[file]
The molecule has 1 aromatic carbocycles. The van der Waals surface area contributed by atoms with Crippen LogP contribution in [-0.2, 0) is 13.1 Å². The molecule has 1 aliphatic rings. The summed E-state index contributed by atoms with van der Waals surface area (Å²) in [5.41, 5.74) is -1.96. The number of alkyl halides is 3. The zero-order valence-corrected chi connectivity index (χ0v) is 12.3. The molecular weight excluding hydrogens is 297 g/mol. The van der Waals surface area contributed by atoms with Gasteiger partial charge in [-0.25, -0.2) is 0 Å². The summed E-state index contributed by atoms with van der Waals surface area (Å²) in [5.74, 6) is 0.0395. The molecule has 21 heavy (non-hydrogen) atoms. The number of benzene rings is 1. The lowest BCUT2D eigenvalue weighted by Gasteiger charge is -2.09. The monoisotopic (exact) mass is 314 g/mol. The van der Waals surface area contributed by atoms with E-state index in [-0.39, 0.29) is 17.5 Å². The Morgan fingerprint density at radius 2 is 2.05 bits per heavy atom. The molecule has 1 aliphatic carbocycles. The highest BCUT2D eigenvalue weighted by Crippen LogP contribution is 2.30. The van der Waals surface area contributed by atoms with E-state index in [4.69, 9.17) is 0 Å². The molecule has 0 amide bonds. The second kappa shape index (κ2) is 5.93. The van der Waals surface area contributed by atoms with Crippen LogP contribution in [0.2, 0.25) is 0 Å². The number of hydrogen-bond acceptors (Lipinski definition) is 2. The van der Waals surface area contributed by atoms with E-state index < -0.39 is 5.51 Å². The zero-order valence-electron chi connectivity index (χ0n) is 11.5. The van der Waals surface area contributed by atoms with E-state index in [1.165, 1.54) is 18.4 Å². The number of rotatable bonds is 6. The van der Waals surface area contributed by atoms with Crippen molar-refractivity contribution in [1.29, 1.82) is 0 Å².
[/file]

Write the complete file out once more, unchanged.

The molecule has 1 aromatic carbocycles. The van der Waals surface area contributed by atoms with Crippen LogP contribution in [-0.2, 0) is 13.1 Å². The molecule has 1 aliphatic rings. The summed E-state index contributed by atoms with van der Waals surface area (Å²) in [5.41, 5.74) is -1.96. The number of alkyl halides is 3. The zero-order valence-corrected chi connectivity index (χ0v) is 12.3. The molecular weight excluding hydrogens is 297 g/mol. The van der Waals surface area contributed by atoms with Gasteiger partial charge in [-0.25, -0.2) is 0 Å². The summed E-state index contributed by atoms with van der Waals surface area (Å²) in [5.74, 6) is 0.0395. The molecule has 21 heavy (non-hydrogen) atoms. The number of benzene rings is 1. The lowest BCUT2D eigenvalue weighted by Gasteiger charge is -2.09. The monoisotopic (exact) mass is 314 g/mol. The van der Waals surface area contributed by atoms with E-state index in [-0.39, 0.29) is 17.5 Å². The Morgan fingerprint density at radius 2 is 2.05 bits per heavy atom. The molecule has 1 aliphatic carbocycles. The highest BCUT2D eigenvalue weighted by Crippen LogP contribution is 2.30. The van der Waals surface area contributed by atoms with E-state index in [4.69, 9.17) is 0 Å². The molecule has 0 amide bonds. The second kappa shape index (κ2) is 5.93. The van der Waals surface area contributed by atoms with Crippen LogP contribution in [0.2, 0.25) is 0 Å². The number of hydrogen-bond acceptors (Lipinski definition) is 2. The van der Waals surface area contributed by atoms with E-state index < -0.39 is 5.51 Å². The zero-order valence-electron chi connectivity index (χ0n) is 11.5. The van der Waals surface area contributed by atoms with E-state index in [1.165, 1.54) is 18.4 Å². The number of rotatable bonds is 6. The van der Waals surface area contributed by atoms with Crippen molar-refractivity contribution in [1.29, 1.82) is 0 Å².